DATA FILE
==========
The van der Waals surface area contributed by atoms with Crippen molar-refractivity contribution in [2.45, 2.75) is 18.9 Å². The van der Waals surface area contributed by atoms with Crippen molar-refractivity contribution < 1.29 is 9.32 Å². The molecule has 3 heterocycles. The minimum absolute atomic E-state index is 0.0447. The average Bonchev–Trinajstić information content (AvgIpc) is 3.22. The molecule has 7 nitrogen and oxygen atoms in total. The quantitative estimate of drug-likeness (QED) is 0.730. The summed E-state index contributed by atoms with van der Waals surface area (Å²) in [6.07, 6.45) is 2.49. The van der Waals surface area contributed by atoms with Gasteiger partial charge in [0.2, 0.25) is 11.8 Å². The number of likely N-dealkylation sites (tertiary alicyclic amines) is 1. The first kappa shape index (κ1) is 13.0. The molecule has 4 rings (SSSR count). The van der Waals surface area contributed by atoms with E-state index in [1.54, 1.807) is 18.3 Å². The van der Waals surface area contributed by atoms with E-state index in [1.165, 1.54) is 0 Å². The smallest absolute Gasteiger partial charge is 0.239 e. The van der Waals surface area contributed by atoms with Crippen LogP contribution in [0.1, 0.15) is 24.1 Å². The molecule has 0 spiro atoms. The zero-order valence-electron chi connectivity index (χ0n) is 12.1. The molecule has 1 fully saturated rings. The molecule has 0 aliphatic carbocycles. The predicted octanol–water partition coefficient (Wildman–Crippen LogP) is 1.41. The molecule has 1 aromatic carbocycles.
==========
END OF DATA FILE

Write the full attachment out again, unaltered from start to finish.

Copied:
The van der Waals surface area contributed by atoms with Crippen molar-refractivity contribution in [2.45, 2.75) is 18.9 Å². The van der Waals surface area contributed by atoms with Crippen molar-refractivity contribution < 1.29 is 9.32 Å². The molecule has 3 heterocycles. The minimum absolute atomic E-state index is 0.0447. The average Bonchev–Trinajstić information content (AvgIpc) is 3.22. The molecule has 7 nitrogen and oxygen atoms in total. The quantitative estimate of drug-likeness (QED) is 0.730. The summed E-state index contributed by atoms with van der Waals surface area (Å²) in [6.07, 6.45) is 2.49. The van der Waals surface area contributed by atoms with Gasteiger partial charge in [0.2, 0.25) is 11.8 Å². The number of likely N-dealkylation sites (tertiary alicyclic amines) is 1. The first kappa shape index (κ1) is 13.0. The molecule has 4 rings (SSSR count). The van der Waals surface area contributed by atoms with E-state index in [1.54, 1.807) is 18.3 Å². The van der Waals surface area contributed by atoms with E-state index in [1.165, 1.54) is 0 Å². The smallest absolute Gasteiger partial charge is 0.239 e. The van der Waals surface area contributed by atoms with Crippen LogP contribution in [0.1, 0.15) is 24.1 Å². The molecule has 0 spiro atoms. The zero-order valence-electron chi connectivity index (χ0n) is 12.1. The molecule has 1 fully saturated rings. The molecule has 0 aliphatic carbocycles. The predicted octanol–water partition coefficient (Wildman–Crippen LogP) is 1.41. The molecule has 1 aromatic carbocycles.